James McGill | The Canadian Encyclopedia


James McGill

James McGill, fur trader, merchant, politician, philanthropist (born 6 October 1744 in Glasgow, Scotland; died 19 December 1813 in Montreal, Lower Canada). James McGill was one of Montreal’s most prominent citizens in the 18th and early 19th centuries. He grew a successful career as a fur trader into a business empire. McGill also held various positions in public office, including three terms in Lower Canada’s legislature. His will contained the endowment for McGill University. James McGill’s achievements cannot be separated from the fact that he enslaved Black and Indigenous people and profited from this practice.

Portrait of James McGill (1744-1813)

Oil on canvas by Louis Dulongpré c. 1800–10. More information on image M970X.106.

Early Life and Education

James McGill (III) was the eldest son of James McGill (II) and Margaret Gibson. His father was a metalworker whose fortunes grew during the younger James’s childhood. The family business eventually expanded into real estate. By the time McGill enrolled at the University of Glasgow in 1756, his father was a merchant, making his living from trade rather than manual labour.

University studies in McGill’s time consisted of a classical curriculum (one based on ancient Greek and Roman culture). McGill likely also studied French. His education occurred in the context of the Scottish Enlightenment. This was a period of heightened intellectual and artistic activity. McGill did not finish his degree, but he retained a value for education and the exchange of ideas.

Business Career

It is not clear when James McGill left Scotland for North America. There is a gap of about a decade in information about his life. In 1766, McGill began working in the fur trade under merchant William Grant of Quebec City. He supervised Grant’s business in the region south of the Great Lakes and ran trading enterprises of his own. McGill spent most of the next decade in the bush.

In 1775, McGill settled in Montreal and began importing goods from England to supply traders in the pays d’en haut. He remained active in the fur trade as a financier of trading expeditions. The year McGill settled in Montreal, he and several associates sent 12 canoes to Grand Portage, in what is now Minnesota. Historian Harold Innis credits this mission as “the beginning of large-scale trade to the Northwest.”

The year after he moved to Montreal, McGill married Charlotte Trottier Desrivières, a widow with two sons. Joining her large and well-connected family raised his social standing and bolstered his career.

In 1779, McGill was one of the founding shareholders of the North West Company. He left the fur-trading partnership not long after the company’s founding. He and his business partner Isaac Todd instead continued to invest in the fur trade south of the Great Lakes.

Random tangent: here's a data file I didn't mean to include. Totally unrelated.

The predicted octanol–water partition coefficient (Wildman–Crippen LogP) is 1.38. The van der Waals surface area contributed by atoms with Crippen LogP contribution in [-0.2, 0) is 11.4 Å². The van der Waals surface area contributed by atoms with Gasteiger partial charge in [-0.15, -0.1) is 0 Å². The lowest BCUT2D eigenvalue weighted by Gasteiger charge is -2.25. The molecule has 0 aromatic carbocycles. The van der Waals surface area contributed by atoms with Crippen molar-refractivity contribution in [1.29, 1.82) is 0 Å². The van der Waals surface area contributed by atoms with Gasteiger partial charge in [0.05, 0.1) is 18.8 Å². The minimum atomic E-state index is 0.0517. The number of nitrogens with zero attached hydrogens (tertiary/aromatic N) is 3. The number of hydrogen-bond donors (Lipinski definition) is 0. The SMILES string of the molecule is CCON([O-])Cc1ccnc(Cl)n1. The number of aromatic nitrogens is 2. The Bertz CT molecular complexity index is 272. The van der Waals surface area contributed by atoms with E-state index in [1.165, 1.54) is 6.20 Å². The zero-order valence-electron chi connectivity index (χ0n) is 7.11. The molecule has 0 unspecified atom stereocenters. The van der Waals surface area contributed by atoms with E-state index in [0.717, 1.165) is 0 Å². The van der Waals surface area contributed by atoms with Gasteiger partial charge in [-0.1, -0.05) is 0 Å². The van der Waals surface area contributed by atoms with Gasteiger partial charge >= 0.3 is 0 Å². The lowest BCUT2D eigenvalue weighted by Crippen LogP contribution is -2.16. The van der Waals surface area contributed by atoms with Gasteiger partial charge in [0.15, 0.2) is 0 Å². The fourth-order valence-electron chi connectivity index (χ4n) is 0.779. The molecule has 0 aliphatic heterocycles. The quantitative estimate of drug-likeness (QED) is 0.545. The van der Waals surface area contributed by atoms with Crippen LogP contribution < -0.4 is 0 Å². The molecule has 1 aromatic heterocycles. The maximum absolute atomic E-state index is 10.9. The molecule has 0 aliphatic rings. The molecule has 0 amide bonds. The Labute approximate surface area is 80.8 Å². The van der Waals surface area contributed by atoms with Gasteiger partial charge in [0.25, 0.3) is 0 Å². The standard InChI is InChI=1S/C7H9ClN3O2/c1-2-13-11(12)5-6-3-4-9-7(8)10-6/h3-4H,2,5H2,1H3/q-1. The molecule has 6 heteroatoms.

By the 1780s, McGill ran a large import and export business from Montreal, trading various products with Britain, New York and the West Indies. He also provided banking services.

James McGill’s legacy of enslavement
McGill participated in the trade of enslaved Black and Indigenous people, and he was an enslaver in his own right. He sold two enslaved Black people, named Caesar and Flora, in 1784. Three years later, he sold four enslaved people (accounts differ about whether they were Black or Indigenous). Historical records indicate that he enslaved at least five people in his own household: Marie, Marie-Louise, Jacques, Sarah, Marie-Charles (a.k.a. Charlotte, and whom some historians believe to be the same person as Sarah) and an Indigenous boy whose name is not known. McGill also profited from the trade of items produced by enslaved people in other colonies, such as molasses, rum and tobacco. Some McGill University students and faculty members have been vocal in their frustration at what they describe as the university’s refusal to confront this part of its past. (See also: Black Enslavement in Canada; Enslavement of Indigenous People in Canada.)

In the 1790s, McGill’s business activities extended to land speculation (the purchase of properties in the belief that they will grow in value) in Upper and Lower Canada. By 1810, his business interests no longer included the fur trade.

Public Office and Militia Service

James McGill was active in the public life of Montreal. He held several important appointments in municipal and provincial affairs. In 1776, he was appointed justice of the peace. This was the first of 10 appointments, which included commissions and supervisory roles on local infrastructure projects.

McGill was elected to the first session of Lower Canada’s Legislative Assembly in 1792. Around that time, the colony’s governor appointed him to its Executive Council. Voters returned him to office in 1800 and 1804. In his first two terms, he represented the Montreal riding of West Ward. In his third term, he represented East Ward. He served as the Executive Council’s temporary president in 1813.

In 1810 or 1811, McGill became a commander of Montreal’s militia (see Armed Forces). The militia was a force composed of local men who served part-time as soldiers. In this role, McGill helped organize the city’s defence during the War of 1812.


When James McGill died in 1813, he was reputedly Montreal’s richest citizen. He left gifts to charities in Montreal and Glasgow, as well as 46 acres and £10,000 to endow a college or university bearing his name. McGill University, built on James McGill’s summer estate (Burnside), opened in 1829.

McGill University
The McGill Arts Building, completed in 1843 and designed by John Ostell, is the oldest standing building on campus.